Study: Children show strongest immune response to COVID-19

Children develop a stronger antibody response to the coronavirus compared to teens and young adults, a new study has found. Illustration courtesy of CDC
Children develop a stronger antibody response to the coronavirus compared to teens and young adults, a new study has found. Illustration courtesy of CDC

March 22 (UPI) -- Children age 10 and younger develop a more robust immune response to the coronavirus than other age groups, a study published Monday by JAMA Network Open found.

Blood of younger children tested for antibodies to the virus had evidence of more than twice as many cells created by the immune system to fight off infections than adolescents and young adults, the data showed.


Similarly, adolescents displayed higher antibody levels than young adults, the researchers said.

Antibody levels declined with age, with study participants age 80 and older having the lowest, according to the researchers.

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The findings help explain why most children experience mild cases of COVID-19, often with no symptoms, while older adults get more seriously ill after infection, they said.

"Children infected with [COVID-19] are more likely to manifest mild symptoms and are at a lower risk of developing severe respiratory disease compared with adults," study co-author Sarina H. Yang told UPI in an email.

"Our findings suggest that the differences in the clinical manifestations of COVID-19 in pediatric patients compared with adult patients could be partly due to age-related immune responses," said Yang, a pathologist at Weill Cornell Medicine in New York City.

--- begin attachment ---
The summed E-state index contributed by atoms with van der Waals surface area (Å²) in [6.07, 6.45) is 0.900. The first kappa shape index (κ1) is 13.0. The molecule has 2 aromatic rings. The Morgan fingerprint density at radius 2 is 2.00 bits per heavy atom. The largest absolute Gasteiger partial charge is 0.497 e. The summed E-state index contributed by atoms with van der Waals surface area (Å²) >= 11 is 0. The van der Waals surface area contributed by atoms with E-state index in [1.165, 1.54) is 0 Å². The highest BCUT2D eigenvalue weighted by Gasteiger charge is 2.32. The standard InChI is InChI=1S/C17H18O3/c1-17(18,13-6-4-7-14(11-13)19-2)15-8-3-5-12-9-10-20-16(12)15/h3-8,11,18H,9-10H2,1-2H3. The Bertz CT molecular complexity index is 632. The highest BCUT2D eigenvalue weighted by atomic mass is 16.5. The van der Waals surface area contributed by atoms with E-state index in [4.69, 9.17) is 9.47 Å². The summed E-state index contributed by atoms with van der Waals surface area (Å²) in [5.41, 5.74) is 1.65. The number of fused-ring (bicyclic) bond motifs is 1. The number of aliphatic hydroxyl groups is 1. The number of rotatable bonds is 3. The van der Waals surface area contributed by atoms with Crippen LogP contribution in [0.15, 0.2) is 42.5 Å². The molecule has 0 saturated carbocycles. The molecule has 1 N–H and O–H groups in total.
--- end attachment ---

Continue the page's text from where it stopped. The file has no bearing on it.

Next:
For this study, Yang and her colleagues analyzed nearly 32,000 blood samples collected at the medical center between April and August of last year.

About 1,200 of the samples were from children and teens age 19 and younger, with the remainder coming from adults.

Of the pediatric samples, 17% tested positive for COVID-19 antibodies, while 19% of adult participants tested positive.

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Children age 10 and younger who tested positive for antibodies had more than double the amount of immunoglobulin G, a key antibody, than adolescents age 11 to 18.

In addition, they had nearly six times the amount of immunoglobulin G as young adults age 18 to 24.

Through March 17, children from infancy through age 17 years have accounted for 226 of the nearly 518,000 deaths caused by COVID-19 in the United States, according to the Centers for Disease Control and Prevention.

It is likely that this is due to their enhanced antibody response to the virus, according to Yang and her colleagues.

"Our data could partly explain the overall lower rate of symptoms and cases of severe disease in children infected with [COVID-19]," co-author Zhen Zhao told UPI in an email.

"Since there are no vaccines available yet for the pediatric population, measurements of antibody quantity and quality could assist in guiding rational vaccine choice and deployment based on age," said Zhao, who also is a pathologist at Weill Cornell Medicine.


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